• Maybe We're Electric

  • By: Val Emmich
  • Narrated by: Stacy Gonzalez
  • Length: 6 hrs and 19 mins
  • 4.3 out of 5 stars (3 ratings)

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Publisher's Summary

From Val Emmich, the best-selling author of Dear Evan Hansen: The Novel, comes a deeply affecting story of two teens who find themselves thrown together overnight during a snowstorm and discover a surprising connection - perfect for fans of Nina LaCour, David Arnold, and Robin Benway.

Tegan Everly is quiet. Known around school simply as the girl with the hand, she's usually only her most outspoken self with her friend Neel, and right now, they're not exactly talking. When Tegan is ambushed by her mom with a truth she can't face, she flees home in a snowstorm, finding refuge at a forgotten local attraction - the tiny Thomas Edison museum.

She's not alone for long. In walks Mac Durant. Striking, magnetic, a gifted athlete, Mac Durant is the classmate adored by all. Tegan can't stand him. Even his name sounds fake. Except the Mac Durant she thinks she knows isn't the one before her now - this Mac is rattled and asking her for help.

Over one unforgettable night spent consuming antique records and corner-shop provisions, Tegan and Mac cast aside their public personas and family pressures long enough to forge an unexpectedly charged bond and - in the very spot in New Jersey that inspired Edison's boldest creations - totally reinvent themselves. But could Tegan's most shameful secret destroy what they've built?

Emotionally vivid and endlessly charming, Maybe We're Electric is an artfully woven meditation on how pain can connect us - we can carry it alone in darkness or share the burden and watch the world light up again.

©2021 Val Emmich (P)2021 Little, Brown Young Readers

Dear Listener,

What inspired me to write this story?
"I love a good ghost story, and decided one day, pretty much on a whim, to write one myself—the kind of story I’d like to read on a dark night with a glass of brandy in hand and a fire in the hearth. But something else also apparated, ghostlike, in my mind. I decided this story would have an underlayment of historical fact, because history after all is what I do. Specifically, I wanted to use some of the spooky real-life people and events I discovered during my research for my nonfiction book Thunderstruck, which dealt in part with the Victorian era’s obsession with ghosts and the afterlife. What especially intrigued me was the deadly serious Society for Psychical Research, especially its Committee on Haunted Houses. I like to think of the result as a ghost story with footnotes. But don’t let that scare you; there’s plenty else that will. As a teenager, I was convinced that the image my peers had of me (popular, privileged, unburdened) was inaccurate and unfair, but I was unwilling and unable to show them how wrong they were. My family life was a mess and that was a well-kept secret. I was riddled with anxiety and resentment and that was a well-kept secret. As much as I claimed to loathe the perception of me, I went to great lengths to maintain it. I became a perfectionist, intolerant of my own flaws and those of others. I wanted to get closer to people, but I pushed them away; then I’d get upset when they didn’t chase after me. While this storm raged inside, I did my best to look unfazed on the outside. In Maybe We’re Electric, I created two characters—Tegan and Mac—who share this core need to be known (truly) and accepted (fully) and whose many contradictions conceal and distort those simple needs. They’ve endured a lot in their young lives and they’re ready to acknowledge this to at least one other person—and to themselves." –- Val Emmich, writer of Maybe We're Electric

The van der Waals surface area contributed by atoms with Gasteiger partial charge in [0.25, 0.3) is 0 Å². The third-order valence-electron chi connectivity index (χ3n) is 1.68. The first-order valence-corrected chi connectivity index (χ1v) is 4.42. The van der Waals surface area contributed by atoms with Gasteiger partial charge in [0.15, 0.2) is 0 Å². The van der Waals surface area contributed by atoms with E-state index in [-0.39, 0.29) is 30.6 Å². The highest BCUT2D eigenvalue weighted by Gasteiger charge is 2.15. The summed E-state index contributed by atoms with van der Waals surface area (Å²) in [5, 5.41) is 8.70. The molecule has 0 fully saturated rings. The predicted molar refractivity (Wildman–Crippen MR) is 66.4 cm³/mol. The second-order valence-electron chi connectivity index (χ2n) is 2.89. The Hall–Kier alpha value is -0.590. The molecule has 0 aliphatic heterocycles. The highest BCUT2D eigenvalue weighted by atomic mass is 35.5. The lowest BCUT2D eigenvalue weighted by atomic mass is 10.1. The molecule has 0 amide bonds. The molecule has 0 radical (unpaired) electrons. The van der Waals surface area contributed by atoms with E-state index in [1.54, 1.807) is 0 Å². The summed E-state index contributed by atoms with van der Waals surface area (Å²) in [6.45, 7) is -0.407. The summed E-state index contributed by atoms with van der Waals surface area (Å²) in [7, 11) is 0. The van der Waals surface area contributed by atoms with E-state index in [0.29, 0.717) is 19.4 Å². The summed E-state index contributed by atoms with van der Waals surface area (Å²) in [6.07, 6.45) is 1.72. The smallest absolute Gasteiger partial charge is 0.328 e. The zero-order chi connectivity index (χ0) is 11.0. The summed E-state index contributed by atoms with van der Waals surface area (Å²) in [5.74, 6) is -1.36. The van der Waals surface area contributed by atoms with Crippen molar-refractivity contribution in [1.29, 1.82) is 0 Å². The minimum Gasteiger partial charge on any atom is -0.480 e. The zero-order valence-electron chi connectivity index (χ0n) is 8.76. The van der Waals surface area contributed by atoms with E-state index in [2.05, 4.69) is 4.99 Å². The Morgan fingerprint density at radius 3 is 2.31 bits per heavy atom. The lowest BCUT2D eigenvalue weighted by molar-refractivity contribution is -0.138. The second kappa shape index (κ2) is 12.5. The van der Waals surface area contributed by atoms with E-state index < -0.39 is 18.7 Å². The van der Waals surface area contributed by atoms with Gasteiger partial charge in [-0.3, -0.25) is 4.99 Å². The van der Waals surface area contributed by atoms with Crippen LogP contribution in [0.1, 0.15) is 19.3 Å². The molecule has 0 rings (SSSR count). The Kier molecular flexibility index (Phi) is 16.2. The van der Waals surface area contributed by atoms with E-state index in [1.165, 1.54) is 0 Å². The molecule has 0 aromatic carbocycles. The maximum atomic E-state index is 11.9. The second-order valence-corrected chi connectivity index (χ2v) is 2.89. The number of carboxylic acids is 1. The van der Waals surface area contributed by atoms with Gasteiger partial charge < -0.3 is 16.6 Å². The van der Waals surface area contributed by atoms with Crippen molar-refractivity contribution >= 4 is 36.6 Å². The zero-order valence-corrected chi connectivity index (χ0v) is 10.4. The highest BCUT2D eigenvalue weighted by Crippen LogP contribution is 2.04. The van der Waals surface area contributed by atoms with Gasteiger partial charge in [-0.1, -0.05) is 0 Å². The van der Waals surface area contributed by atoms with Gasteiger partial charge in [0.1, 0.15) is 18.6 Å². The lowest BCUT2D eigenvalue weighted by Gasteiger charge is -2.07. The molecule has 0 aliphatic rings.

Critic Reviews

"A poignant, gemlike novel about grief, regret, and loneliness. Tegan's story is emotionally vivid, poetically crafted, and utterly moving." (Kathleen Glasgow, New York Times best-selling author of Girl in Pieces)

"Val Emmich's Maybe We're Electric is a beautifully rendered portrait of two complicated teens who find the secrets to unlocking their authentic selves through an unexpected connection. Written with tenderness and heart, this is a book that will light readers up." (Abdi Nazemian, author of Stonewall Honor book Like a Love Story)

"Emmich captures the excruciating self-consciousness and lacerating self-talk of adolescence, magnified and relentlessly scrutinized through social media.... An immersive, compassionate tale about coming of age in a single night." (Booklist)

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